W E B DuBois: The Color-line Problem

“The problem of the Twentieth Century is the problem of the color-line.  It is a peculiar sensation, this double-consciousness, this sense of always looking at one’s self through the eyes of others, of measuring one’s soul by the tape of a world that looks on in amused contempt and pity. One ever feels his two-ness — an American, a Negro; two souls, two thoughts, two unreconciled strivings; two warring ideals in one dark body, whose dogged strength alone keeps it from being torn asunder.”

“The history of the American Negro is the history of this strife—this longing to attain self-conscious manhood, to merge his double self into a better and truer self. In this merging, he wishes neither of the older selves to be lost. …He simply wishes to make it possible for a man to be both a Negro and an American.”

“The cost of liberty is less than the price of repression.”

“The American Negro Academy believes that upon those of the race who have had the advantage of higher education and culture, rests the responsibility of taking concerted steps for the employment of these agencies to uplift the race to higher planes of thought and action. Two great obstacles to this consummation are apparent: (a) The lack of unity, want of harmony, absence of a self-sacrificing spirit, and no well-defined line of policy seeking definite aims; and (b) The persistent, relentless, at times covert opposition employed to thwart the Negro at every step of his upward struggles to establish the justness of his claim to the highest physical, intellectual and moral possibilities.”

“Ignorance is a cure for nothing.”

“Most men today cannot conceive of a freedom that does not involve somebody’s slavery.”

“To be a poor man is hard, but to be a poor race in a land of dollars is the very bottom of hardships.”

“Education is that whole system of human training within and without the school house walls, which molds and develops men.”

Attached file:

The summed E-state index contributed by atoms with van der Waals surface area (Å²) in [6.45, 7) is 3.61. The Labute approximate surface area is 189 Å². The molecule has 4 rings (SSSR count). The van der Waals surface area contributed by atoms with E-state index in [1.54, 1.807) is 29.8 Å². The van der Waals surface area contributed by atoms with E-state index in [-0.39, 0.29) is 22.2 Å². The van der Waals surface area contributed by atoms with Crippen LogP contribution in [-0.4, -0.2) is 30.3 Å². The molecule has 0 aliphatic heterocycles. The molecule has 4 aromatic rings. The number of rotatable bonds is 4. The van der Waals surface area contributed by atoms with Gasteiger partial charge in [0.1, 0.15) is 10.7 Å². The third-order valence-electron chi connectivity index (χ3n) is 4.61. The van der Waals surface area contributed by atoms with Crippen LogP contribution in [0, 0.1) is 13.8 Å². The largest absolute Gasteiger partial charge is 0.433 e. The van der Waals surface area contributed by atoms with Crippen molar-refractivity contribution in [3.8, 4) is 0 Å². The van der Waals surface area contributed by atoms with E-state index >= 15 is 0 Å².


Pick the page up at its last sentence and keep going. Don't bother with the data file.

“Either America will destroy ignorance, or ignorance will destroy the United States.”
-W.E.B. DuBois #quote #BlackHistoryMonth

Who was W.E.B. Dubois?

W.E.B. Dubois is most famous for  founding the Niagara Movement in 1905 and co-founding the National Association for the Advancement of Colored People (NAACP) in 1909. He was one of the most important leaders of African-American protest in the United States. In the ealy 1900’s he became the leading black oponent of racial discrimination. He opposed the African-American educator Booker T. Washington, who believed that black people could advance faster through hard work than by demands for equal rights. DuBois believed that black people should speak out constantly against discrimination. His most famous books are “The Souls of Black Folk (1903) and “The Autobiography of W.E.B. Dubois” (1968). I hope that this has been a help to you.
Source: http://answers.yahoo.com/question/index?qid=20081007173135AAUYn96

Du Bois’s most lasting contribution is his writing. As poet, playwright, novelist, essayist, sociologist, historian, and journalist, he wrote 21 books, edited 15 more, and published over 100 essays and articles.

Source: http://www.naacp.org/pages/naacp-history-w.e.b.-dubois

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Author: Angela Grant

I am a first generation Jamaican immigrant whose experiences and accomplishments were made possible by the courage, sacrifices and the heroic acts of many whose bodies have rotted away in unmarked graves. Those are my heroes. Their sacrifices and death paved the way for my children and I. Failure to Listen is a token of my eternal gratitude. Failure to Listen is a tribute those generations of unmarked graves occupied by people of all races whose ultimate sacrifice of life opened the door for me and others, THANK YOU. Failure to Listen https://failuretolisten.wordpress.com/ uses cultural lenses to appreciate and understand the relationships between current events and our values, beliefs and attitudes. Culture is everything without it we are nothing. Failure to Listen will take you on a journey to recognize the beauty of our differences as the seeds to creativity, innovation and resolving disparities. By sharing my personal and professional experiences, I hope to do justice to the perspectives of those who are rarely heard or listened to. This site is not to incite anger but rather to provoke thought. It is my hope that Failure to Listen will work to foster intergroup dialogues and motivate readers to step outside the box and get to know ALL PEOPLE. In the spirit of Martin Luther King, let's join hands and remember his famous speech about a dream... A small group of thoughtful people could change the world. Indeed, it's the only thing that ever has. -Margaret Mead

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